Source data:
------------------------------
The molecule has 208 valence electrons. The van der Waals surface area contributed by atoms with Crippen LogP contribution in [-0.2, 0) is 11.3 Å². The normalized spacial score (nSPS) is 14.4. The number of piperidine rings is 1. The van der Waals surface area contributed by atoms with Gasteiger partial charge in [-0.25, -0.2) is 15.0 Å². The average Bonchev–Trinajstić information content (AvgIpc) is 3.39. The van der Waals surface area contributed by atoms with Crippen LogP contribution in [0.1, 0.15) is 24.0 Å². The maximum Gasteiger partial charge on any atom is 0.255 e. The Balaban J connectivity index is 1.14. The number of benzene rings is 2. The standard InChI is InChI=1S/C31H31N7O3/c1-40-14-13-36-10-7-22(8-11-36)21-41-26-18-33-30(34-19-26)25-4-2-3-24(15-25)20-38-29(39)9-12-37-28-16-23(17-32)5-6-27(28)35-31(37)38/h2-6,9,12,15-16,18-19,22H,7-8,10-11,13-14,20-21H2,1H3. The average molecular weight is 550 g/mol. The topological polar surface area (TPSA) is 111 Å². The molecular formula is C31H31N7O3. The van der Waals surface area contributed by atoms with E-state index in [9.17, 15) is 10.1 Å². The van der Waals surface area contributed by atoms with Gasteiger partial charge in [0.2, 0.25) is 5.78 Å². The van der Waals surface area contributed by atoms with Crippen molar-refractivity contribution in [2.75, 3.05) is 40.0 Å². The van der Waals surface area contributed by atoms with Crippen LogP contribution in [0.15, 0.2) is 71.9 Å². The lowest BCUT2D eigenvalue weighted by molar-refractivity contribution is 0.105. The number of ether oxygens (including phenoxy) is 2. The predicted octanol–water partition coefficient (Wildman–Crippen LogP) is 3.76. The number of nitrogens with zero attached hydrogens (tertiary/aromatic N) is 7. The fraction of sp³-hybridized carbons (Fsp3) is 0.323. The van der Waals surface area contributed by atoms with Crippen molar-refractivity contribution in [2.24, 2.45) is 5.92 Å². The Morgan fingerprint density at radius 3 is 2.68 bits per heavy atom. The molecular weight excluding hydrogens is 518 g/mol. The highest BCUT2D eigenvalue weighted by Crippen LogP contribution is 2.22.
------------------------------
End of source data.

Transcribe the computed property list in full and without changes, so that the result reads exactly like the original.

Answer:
The molecule has 208 valence electrons. The van der Waals surface area contributed by atoms with Crippen LogP contribution in [-0.2, 0) is 11.3 Å². The normalized spacial score (nSPS) is 14.4. The number of piperidine rings is 1. The van der Waals surface area contributed by atoms with Gasteiger partial charge in [-0.25, -0.2) is 15.0 Å². The average Bonchev–Trinajstić information content (AvgIpc) is 3.39. The van der Waals surface area contributed by atoms with Crippen LogP contribution in [0.1, 0.15) is 24.0 Å². The maximum Gasteiger partial charge on any atom is 0.255 e. The Balaban J connectivity index is 1.14. The number of benzene rings is 2. The standard InChI is InChI=1S/C31H31N7O3/c1-40-14-13-36-10-7-22(8-11-36)21-41-26-18-33-30(34-19-26)25-4-2-3-24(15-25)20-38-29(39)9-12-37-28-16-23(17-32)5-6-27(28)35-31(37)38/h2-6,9,12,15-16,18-19,22H,7-8,10-11,13-14,20-21H2,1H3. The average molecular weight is 550 g/mol. The topological polar surface area (TPSA) is 111 Å². The molecular formula is C31H31N7O3. The van der Waals surface area contributed by atoms with E-state index in [9.17, 15) is 10.1 Å². The van der Waals surface area contributed by atoms with Gasteiger partial charge in [0.2, 0.25) is 5.78 Å². The van der Waals surface area contributed by atoms with Crippen molar-refractivity contribution in [2.75, 3.05) is 40.0 Å². The van der Waals surface area contributed by atoms with Crippen LogP contribution in [0.15, 0.2) is 71.9 Å². The lowest BCUT2D eigenvalue weighted by molar-refractivity contribution is 0.105. The number of ether oxygens (including phenoxy) is 2. The predicted octanol–water partition coefficient (Wildman–Crippen LogP) is 3.76. The number of nitrogens with zero attached hydrogens (tertiary/aromatic N) is 7. The fraction of sp³-hybridized carbons (Fsp3) is 0.323. The van der Waals surface area contributed by atoms with Crippen molar-refractivity contribution in [2.24, 2.45) is 5.92 Å². The Morgan fingerprint density at radius 3 is 2.68 bits per heavy atom. The molecular weight excluding hydrogens is 518 g/mol. The highest BCUT2D eigenvalue weighted by Crippen LogP contribution is 2.22.